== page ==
Sexist Myopia: “The Images of Architects”

It is this time of the year again, when the Venice Biennial of Architecture is around the corner. Before discovering the new one, “Fundamentals”, it is time to reflect on the inherent sexism of some of our profession (and colleagues), hoping for a less unequal representation of female architects .

In 2012 at “Common Grounds“, the beautiful table of Valerio Olgiati at the Arsenale was displaying the images that inspire architects .

But not any architects: The most unique architects living today.”

His list comprises the 44 of those happy few:

David Adjaye, Francisco Aires Mateus, Manuel Aires Mateus, Alejandro Aravena, Ben van Berkel, Mario Botta, Alberto Campo Baeza, Adam Caruso, Peter St John, David Chipperfield, Preston Scott Cohen, Hermann Czech, Roger Diener, Peter Eisenman, Sou Fujimoto, Antón Garcia-Abril, Go Hasegawa, Jacques Herzog, Pierre de Meuron, Steven Holl, Anne Holtrop, Junya Ishigami, Arata Isozaki, Toyo Ito, Bijoy Jain (Studio Mumbai), Momoyo Kaijima, Yoshiharu Tsukamoto (Atelier Bow-Wow), Christian Kerez, Hans Kollhoff, Winy Maas (MVRDV), Peter Märkli, Jürgen Mayer H., Richard Meier, Glenn Murcutt, Ryue Nishizawa, Valerio Olgiati, John Pawson, Cecilia Puga, Smiljan Radic, Richard Rogers, Kazuyo Sejima, Jonathan Sergison, Stephen Bates, Miroslav Šik, Alvaro Siza Vieira, Eduardo Souto de Moura, Robert Venturi, Denise Scott Brown, Peter Wilson (Bolles + Wilson), Peter Zumthor.
Among these, only 4 are female. Are we to conclude there are less unique female architects? Certainly so, according to the arbitrary choice of the curator. It is particularly irritating that in the case of offices with partners, the choice of V. Olgiati went to the male partner of the office: Why not Nathalie de Vries of MVRDV? Why not Julia Bolles from Bolles + Wilson?
The sexist myopia of Valerio Olgiati’s installation is symptomatic of an attitude  frequent among our colleagues that consist in negating the very existence of “good” female architects.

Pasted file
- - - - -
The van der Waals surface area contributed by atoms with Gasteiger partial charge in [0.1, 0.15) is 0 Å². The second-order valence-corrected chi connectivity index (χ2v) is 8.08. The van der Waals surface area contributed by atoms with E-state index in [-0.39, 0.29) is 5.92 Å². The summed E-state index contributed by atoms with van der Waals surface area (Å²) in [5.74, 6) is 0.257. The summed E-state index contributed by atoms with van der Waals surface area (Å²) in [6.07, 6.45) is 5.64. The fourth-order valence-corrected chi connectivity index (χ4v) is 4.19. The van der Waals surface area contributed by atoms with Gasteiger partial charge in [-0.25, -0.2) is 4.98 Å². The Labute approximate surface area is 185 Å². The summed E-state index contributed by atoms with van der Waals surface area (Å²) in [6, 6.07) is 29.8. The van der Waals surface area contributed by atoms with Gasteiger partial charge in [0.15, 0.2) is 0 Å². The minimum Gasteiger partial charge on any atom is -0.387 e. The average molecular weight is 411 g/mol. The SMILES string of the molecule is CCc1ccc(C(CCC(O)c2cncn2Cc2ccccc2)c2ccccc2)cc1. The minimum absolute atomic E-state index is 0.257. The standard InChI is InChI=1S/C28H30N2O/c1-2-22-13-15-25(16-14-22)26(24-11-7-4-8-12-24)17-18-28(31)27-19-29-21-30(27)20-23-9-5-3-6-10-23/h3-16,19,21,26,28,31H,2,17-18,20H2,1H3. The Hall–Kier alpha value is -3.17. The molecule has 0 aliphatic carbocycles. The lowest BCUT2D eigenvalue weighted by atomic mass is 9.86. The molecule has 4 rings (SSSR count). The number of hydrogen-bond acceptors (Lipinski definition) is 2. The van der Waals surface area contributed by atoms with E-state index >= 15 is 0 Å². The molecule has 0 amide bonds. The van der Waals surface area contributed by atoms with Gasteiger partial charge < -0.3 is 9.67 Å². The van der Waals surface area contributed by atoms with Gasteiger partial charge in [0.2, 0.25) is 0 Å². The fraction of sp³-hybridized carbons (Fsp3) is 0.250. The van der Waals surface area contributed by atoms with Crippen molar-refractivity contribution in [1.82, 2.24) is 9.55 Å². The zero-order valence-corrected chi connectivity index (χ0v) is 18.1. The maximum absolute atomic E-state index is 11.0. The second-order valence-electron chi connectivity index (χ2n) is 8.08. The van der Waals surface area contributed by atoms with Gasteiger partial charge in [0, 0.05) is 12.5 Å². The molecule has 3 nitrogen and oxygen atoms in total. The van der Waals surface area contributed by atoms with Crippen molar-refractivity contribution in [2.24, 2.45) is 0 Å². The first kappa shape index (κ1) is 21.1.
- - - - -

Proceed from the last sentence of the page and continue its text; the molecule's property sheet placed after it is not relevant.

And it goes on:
No matter how much lists and panels and works of these brilliant practitioners one would display in front of their eyes, the myopia persists.
We hope this tragic underrepresentation is not to be witnessed again this year. After all, it’s not like we did not warn the curator this time.
Here are video conferences of the few “unique architects” and the ones who are not that unique.

Nathalie de Vries:

In 1993, Nathalie de Vries founded MVRDV in Rotterdam, together with Winy Maas and Jacob van Rijs to work in the fields of architecture and urbanism. Early projects such as the headquarters for the Public Broadcasting Company, VPRO, and National Dutch Pavillion for the World Expo 2000 in Hanover brought MVRDV international acclaim. Recently realized projects include the public library of Spijkenisse, the Netherlands. Currently the practice is working on international commissions such as the Market Hall in Rotterdam, the Netherlands; the Baltyk tower in Poznan, Poland; the China Comic and Animation Museum in Hangzhou, China; the RockMagneten (Danish Museum for Rock and Culture) in Roskilde, Denmark; and urban designs in the Netherlands, Korea, China, and France, among locations. De Vries has been Guest Professor at the TU Berlin and Visiting Professor at IIT Chicago, as well as Supervisory Architect for the Nederlandse Spoorwegen /ProRail. Nathalie also serves on the Supervisory Boards of the Institute for Dutch Creative Industry, the Netherlands Architecture Institute (NAi), and the Museum of the Image (MOTI).